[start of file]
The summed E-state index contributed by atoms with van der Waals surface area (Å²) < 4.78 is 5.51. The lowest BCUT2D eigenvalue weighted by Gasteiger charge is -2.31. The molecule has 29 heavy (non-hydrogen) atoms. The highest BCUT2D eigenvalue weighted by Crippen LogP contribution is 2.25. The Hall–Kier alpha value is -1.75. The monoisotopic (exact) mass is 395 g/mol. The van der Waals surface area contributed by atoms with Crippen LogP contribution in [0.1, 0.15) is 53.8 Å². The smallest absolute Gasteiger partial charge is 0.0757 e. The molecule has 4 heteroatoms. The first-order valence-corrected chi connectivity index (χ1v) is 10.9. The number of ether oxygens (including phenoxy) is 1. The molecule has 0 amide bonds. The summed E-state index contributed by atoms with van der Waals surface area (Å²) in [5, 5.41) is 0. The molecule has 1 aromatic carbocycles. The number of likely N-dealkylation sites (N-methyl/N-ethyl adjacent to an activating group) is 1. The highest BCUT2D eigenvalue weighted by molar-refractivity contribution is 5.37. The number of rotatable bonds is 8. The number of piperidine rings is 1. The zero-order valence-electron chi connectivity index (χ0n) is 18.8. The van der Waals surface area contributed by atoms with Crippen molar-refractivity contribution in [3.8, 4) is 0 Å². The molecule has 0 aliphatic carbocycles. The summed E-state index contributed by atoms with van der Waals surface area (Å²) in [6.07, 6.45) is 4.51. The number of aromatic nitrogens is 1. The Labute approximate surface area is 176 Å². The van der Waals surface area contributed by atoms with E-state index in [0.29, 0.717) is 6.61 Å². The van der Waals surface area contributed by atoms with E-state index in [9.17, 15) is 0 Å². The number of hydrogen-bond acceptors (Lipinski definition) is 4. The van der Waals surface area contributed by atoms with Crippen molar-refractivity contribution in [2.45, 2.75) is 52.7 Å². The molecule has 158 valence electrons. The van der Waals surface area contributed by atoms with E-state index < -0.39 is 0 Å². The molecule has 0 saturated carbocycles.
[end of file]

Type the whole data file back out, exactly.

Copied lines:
The summed E-state index contributed by atoms with van der Waals surface area (Å²) < 4.78 is 5.51. The lowest BCUT2D eigenvalue weighted by Gasteiger charge is -2.31. The molecule has 29 heavy (non-hydrogen) atoms. The highest BCUT2D eigenvalue weighted by Crippen LogP contribution is 2.25. The Hall–Kier alpha value is -1.75. The monoisotopic (exact) mass is 395 g/mol. The van der Waals surface area contributed by atoms with Crippen LogP contribution in [0.1, 0.15) is 53.8 Å². The smallest absolute Gasteiger partial charge is 0.0757 e. The molecule has 4 heteroatoms. The first-order valence-corrected chi connectivity index (χ1v) is 10.9. The number of ether oxygens (including phenoxy) is 1. The molecule has 0 amide bonds. The summed E-state index contributed by atoms with van der Waals surface area (Å²) in [5, 5.41) is 0. The molecule has 1 aromatic carbocycles. The number of likely N-dealkylation sites (N-methyl/N-ethyl adjacent to an activating group) is 1. The highest BCUT2D eigenvalue weighted by molar-refractivity contribution is 5.37. The number of rotatable bonds is 8. The number of piperidine rings is 1. The zero-order valence-electron chi connectivity index (χ0n) is 18.8. The van der Waals surface area contributed by atoms with Crippen molar-refractivity contribution in [3.8, 4) is 0 Å². The molecule has 0 aliphatic carbocycles. The summed E-state index contributed by atoms with van der Waals surface area (Å²) in [6.07, 6.45) is 4.51. The number of aromatic nitrogens is 1. The Labute approximate surface area is 176 Å². The van der Waals surface area contributed by atoms with E-state index in [0.29, 0.717) is 6.61 Å². The van der Waals surface area contributed by atoms with E-state index in [9.17, 15) is 0 Å². The number of hydrogen-bond acceptors (Lipinski definition) is 4. The van der Waals surface area contributed by atoms with Crippen molar-refractivity contribution in [2.45, 2.75) is 52.7 Å². The molecule has 158 valence electrons. The van der Waals surface area contributed by atoms with E-state index < -0.39 is 0 Å². The molecule has 0 saturated carbocycles.